The question we must ask is: what can a white man of British pedigree achieve in Somalia that a Somali cannot? Rumor has it that the Government is desperate to appoint Mr. Nigel Roberts as Governor (interestingly, Nigel Roberts is a friendly acquaintance of Fiona Davies). Let us examine Mr. Roberts’ credentials. Surely, he must have world-class experience in international banking or finance as many of the Somali applicants do. Mr. Roberts has no such experience and is actually a conflict and security expert. He holds a Masters Degree in English Literature and another Masters in Agricultural Economics.
Putting nationality aside, it is valid for the Somali people to ask: is this man even qualified for the role? And will he abide by the Prime Minister’s instruction that only the Somali language can be used in official letters and meetings?
If the rumors in the halls of Villa Somalia are true, then this is truly unprecedented for a sovereign, post-independence country. Nations reserve such important, sensitive posts for their countrymen and countrywomen. Even the law is on the side of the Somalis. Our leaders must ask not: what message will this send to our donors and foreigners, but what message does this send to Somalis? That they are incompetent? Somalis are indeed capable people with limitless talents.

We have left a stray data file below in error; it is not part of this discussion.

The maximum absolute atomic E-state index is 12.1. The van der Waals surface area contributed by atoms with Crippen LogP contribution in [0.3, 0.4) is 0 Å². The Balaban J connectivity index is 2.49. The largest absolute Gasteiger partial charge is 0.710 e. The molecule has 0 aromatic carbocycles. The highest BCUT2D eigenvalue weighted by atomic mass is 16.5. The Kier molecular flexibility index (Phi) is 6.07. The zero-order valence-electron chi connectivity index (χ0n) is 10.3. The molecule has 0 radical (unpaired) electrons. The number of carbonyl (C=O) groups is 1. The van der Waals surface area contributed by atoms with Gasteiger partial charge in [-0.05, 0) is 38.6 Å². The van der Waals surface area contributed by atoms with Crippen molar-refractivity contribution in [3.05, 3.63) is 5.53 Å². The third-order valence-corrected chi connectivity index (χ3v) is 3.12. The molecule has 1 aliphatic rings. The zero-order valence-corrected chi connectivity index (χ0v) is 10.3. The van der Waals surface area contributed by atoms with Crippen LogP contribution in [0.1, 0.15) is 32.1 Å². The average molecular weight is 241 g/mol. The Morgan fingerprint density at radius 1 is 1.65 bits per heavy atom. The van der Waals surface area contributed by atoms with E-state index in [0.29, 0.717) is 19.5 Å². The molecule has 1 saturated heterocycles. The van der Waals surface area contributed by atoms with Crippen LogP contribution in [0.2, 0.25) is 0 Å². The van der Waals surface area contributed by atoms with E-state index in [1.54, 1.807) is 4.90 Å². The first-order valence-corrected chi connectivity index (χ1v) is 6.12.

Every day, we hear about the accomplishments of Somalis near and far. They triumph from refugees to leaders in foreign, hostile lands, as is the case of Congresswoman Ilhan Omar in the U.S. and Ahmed Hussen, Minister of Immigration, Refugees and Citizenship in Canada. Indeed, the President of the International Court of Justice – the UN’s court – is led by a Somali man, the Honourable Abdulqawi Ahmed Yusuf. We know that Somalis are capable and can thrive to the top even in Western countries when they arrive with nothing. So why can’t they be given the same chance in their native Somalia?
This bizarre case raises many serious questions and concerns. As the Government scrambles this week to get the law amended by Parliament and appoint their miracle man Nigel, I appeal to our legislators, the people’s representatives, to put an end to this mind-boggling debacle. Let us respect our laws, our institutions, and first and foremost, let us respect Somalis.
By Rasheed Hashi